The U.S. Supreme Court’s conservative majority continues to shift our country back to its constitutional founding and roots with another ruling on Monday in support of the First Amendment.
In a 6-3 opinion, justices ruled in favor of a Washington high school football coach who was fired for praying at midfield following games.
“At issue was whether a public school employee praying alone but in view of students was engaging in unprotected ‘government speech,’ and if it is not government speech, does it still pose a problem under the First Amendment’s Establishment Clause,” Fox News reported, adding: “The Supreme Court ruled Monday that the answer to both questions is no.”
The outlet notes further:
Joe Kennedy was a junior varsity head coach and varsity assistant coach with the Bremerton School District in Washington from 2008 to 2015. He began the practice of reciting a post-game prayer by himself, but eventually students started joining him.
According to court documents, this evolved into motivational speeches that included religious themes. After an opposing coach brought it to the principal’s attention, the school district told Kennedy to stop. He did, temporarily, then notified the school that he would resume the practice.
The situation garnered media attention, and when Kennedy announced that he would go back to praying on the field, it raised security concerns. When he did pray after the game, a number of people stormed the field in support.
The district offered to allow Kennedy to pray in a different location before or after games, or allow him to do so on the 50-year-line after everyone had left the stadium premises, but he refused that offer. After two more games, the school district placed him on leave.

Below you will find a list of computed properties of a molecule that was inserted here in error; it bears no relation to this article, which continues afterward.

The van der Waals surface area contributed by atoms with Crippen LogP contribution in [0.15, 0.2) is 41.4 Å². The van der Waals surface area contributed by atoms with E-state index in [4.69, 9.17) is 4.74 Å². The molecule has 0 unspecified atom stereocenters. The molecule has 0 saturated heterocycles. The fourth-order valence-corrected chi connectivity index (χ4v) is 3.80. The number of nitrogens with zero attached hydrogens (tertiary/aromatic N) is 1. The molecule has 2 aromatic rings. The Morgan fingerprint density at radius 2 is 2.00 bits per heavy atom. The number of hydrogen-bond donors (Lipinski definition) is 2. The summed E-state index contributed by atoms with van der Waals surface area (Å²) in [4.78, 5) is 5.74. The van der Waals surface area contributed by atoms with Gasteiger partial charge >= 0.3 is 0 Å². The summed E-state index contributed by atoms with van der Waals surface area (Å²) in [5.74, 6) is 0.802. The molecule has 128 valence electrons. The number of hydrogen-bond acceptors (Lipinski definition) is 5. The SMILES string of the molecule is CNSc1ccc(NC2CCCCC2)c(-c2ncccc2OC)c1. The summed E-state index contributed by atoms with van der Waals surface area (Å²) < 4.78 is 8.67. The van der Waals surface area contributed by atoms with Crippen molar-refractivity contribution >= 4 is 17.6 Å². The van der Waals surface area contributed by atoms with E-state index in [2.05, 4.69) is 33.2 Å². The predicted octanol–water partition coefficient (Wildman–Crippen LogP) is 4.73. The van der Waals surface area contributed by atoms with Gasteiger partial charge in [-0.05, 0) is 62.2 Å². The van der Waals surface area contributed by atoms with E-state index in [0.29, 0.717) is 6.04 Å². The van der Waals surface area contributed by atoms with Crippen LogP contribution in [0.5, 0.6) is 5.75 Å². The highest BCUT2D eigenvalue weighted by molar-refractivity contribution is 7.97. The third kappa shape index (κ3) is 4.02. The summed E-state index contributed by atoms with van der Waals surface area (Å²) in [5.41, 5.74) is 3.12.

“Here, a government entity sought to punish an individual for engaging in a brief, quiet, personal religious observance doubly protected by the Free Exercise and Free Speech Clauses of the First Amendment. And the only meaningful justification the government offered for its reprisal rested on a mistaken view that it had a duty to ferret out and suppress,” Justice Neil Gorsuch wrote in the Court’s opinion.
“Religious observances even as it allows comparable secular speech. The Constitution neither mandates nor tolerates that kind of discrimination,” he added.
During oral arguments earlier this year, Justice Clarence Thomas questioned how Kennedy’s praying could be considered government-sanctioned speech since he was not mandating that students join him nor was he following any prescribed school policy.
Kennedy’s attorney Paul Clement argued before the court that firing Kennedy was a clear constitutional violation because not only was his client engaged in private – not government – speech, but that the school was “taking action precisely because the speech is religious.”
In January, Kelly Shackelford, president of First Liberty, which represented Kennedy, said, “No teacher or coach should lose their job for simply expressing their faith while in public.”
“By taking this important case, the Supreme Court can protect the right of every American to engage in private religious expression, including praying in public, without fear of punishment,” Shackelford added in a statement.
“We look forward to presenting the coach’s case, which goes to the heart of the First Amendment, to the Justices,” Clement, a former US Solicitor General, noted then.